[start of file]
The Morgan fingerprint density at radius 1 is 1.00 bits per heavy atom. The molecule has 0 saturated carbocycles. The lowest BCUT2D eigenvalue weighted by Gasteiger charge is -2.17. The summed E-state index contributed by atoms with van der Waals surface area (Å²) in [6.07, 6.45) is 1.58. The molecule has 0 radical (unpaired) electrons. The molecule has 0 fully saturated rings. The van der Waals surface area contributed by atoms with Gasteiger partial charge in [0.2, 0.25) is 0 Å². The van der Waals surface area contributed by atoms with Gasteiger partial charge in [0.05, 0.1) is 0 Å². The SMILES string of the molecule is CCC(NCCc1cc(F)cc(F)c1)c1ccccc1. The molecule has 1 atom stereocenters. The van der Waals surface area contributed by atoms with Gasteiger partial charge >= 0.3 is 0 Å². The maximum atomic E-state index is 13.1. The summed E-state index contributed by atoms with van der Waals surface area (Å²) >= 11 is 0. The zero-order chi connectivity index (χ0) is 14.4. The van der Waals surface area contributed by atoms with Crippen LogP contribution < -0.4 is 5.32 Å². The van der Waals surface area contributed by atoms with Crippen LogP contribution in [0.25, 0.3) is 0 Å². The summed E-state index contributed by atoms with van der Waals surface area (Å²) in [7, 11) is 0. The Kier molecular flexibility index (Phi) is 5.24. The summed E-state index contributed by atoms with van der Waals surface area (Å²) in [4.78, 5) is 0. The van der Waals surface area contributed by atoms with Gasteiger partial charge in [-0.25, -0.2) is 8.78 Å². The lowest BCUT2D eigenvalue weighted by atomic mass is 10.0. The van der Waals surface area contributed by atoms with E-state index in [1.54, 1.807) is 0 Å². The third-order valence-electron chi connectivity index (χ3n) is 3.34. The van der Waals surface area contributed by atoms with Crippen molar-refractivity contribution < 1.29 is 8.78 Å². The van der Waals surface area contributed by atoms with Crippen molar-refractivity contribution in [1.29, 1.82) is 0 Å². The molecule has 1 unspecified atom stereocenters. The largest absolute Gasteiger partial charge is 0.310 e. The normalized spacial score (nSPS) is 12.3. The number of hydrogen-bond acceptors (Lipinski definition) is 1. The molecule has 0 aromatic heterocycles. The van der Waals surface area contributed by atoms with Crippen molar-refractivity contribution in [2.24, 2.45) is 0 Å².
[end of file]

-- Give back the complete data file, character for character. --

The Morgan fingerprint density at radius 1 is 1.00 bits per heavy atom. The molecule has 0 saturated carbocycles. The lowest BCUT2D eigenvalue weighted by Gasteiger charge is -2.17. The summed E-state index contributed by atoms with van der Waals surface area (Å²) in [6.07, 6.45) is 1.58. The molecule has 0 radical (unpaired) electrons. The molecule has 0 fully saturated rings. The van der Waals surface area contributed by atoms with Gasteiger partial charge in [0.2, 0.25) is 0 Å². The van der Waals surface area contributed by atoms with Gasteiger partial charge in [0.05, 0.1) is 0 Å². The SMILES string of the molecule is CCC(NCCc1cc(F)cc(F)c1)c1ccccc1. The molecule has 1 atom stereocenters. The van der Waals surface area contributed by atoms with Gasteiger partial charge >= 0.3 is 0 Å². The maximum atomic E-state index is 13.1. The summed E-state index contributed by atoms with van der Waals surface area (Å²) >= 11 is 0. The zero-order chi connectivity index (χ0) is 14.4. The van der Waals surface area contributed by atoms with Crippen LogP contribution < -0.4 is 5.32 Å². The van der Waals surface area contributed by atoms with Crippen LogP contribution in [0.25, 0.3) is 0 Å². The summed E-state index contributed by atoms with van der Waals surface area (Å²) in [7, 11) is 0. The Kier molecular flexibility index (Phi) is 5.24. The summed E-state index contributed by atoms with van der Waals surface area (Å²) in [4.78, 5) is 0. The van der Waals surface area contributed by atoms with Gasteiger partial charge in [-0.25, -0.2) is 8.78 Å². The lowest BCUT2D eigenvalue weighted by atomic mass is 10.0. The van der Waals surface area contributed by atoms with E-state index in [1.54, 1.807) is 0 Å². The third-order valence-electron chi connectivity index (χ3n) is 3.34. The van der Waals surface area contributed by atoms with Crippen molar-refractivity contribution < 1.29 is 8.78 Å². The van der Waals surface area contributed by atoms with Crippen molar-refractivity contribution in [1.29, 1.82) is 0 Å². The molecule has 1 unspecified atom stereocenters. The largest absolute Gasteiger partial charge is 0.310 e. The normalized spacial score (nSPS) is 12.3. The number of hydrogen-bond acceptors (Lipinski definition) is 1. The molecule has 0 aromatic heterocycles. The van der Waals surface area contributed by atoms with Crippen molar-refractivity contribution in [2.24, 2.45) is 0 Å².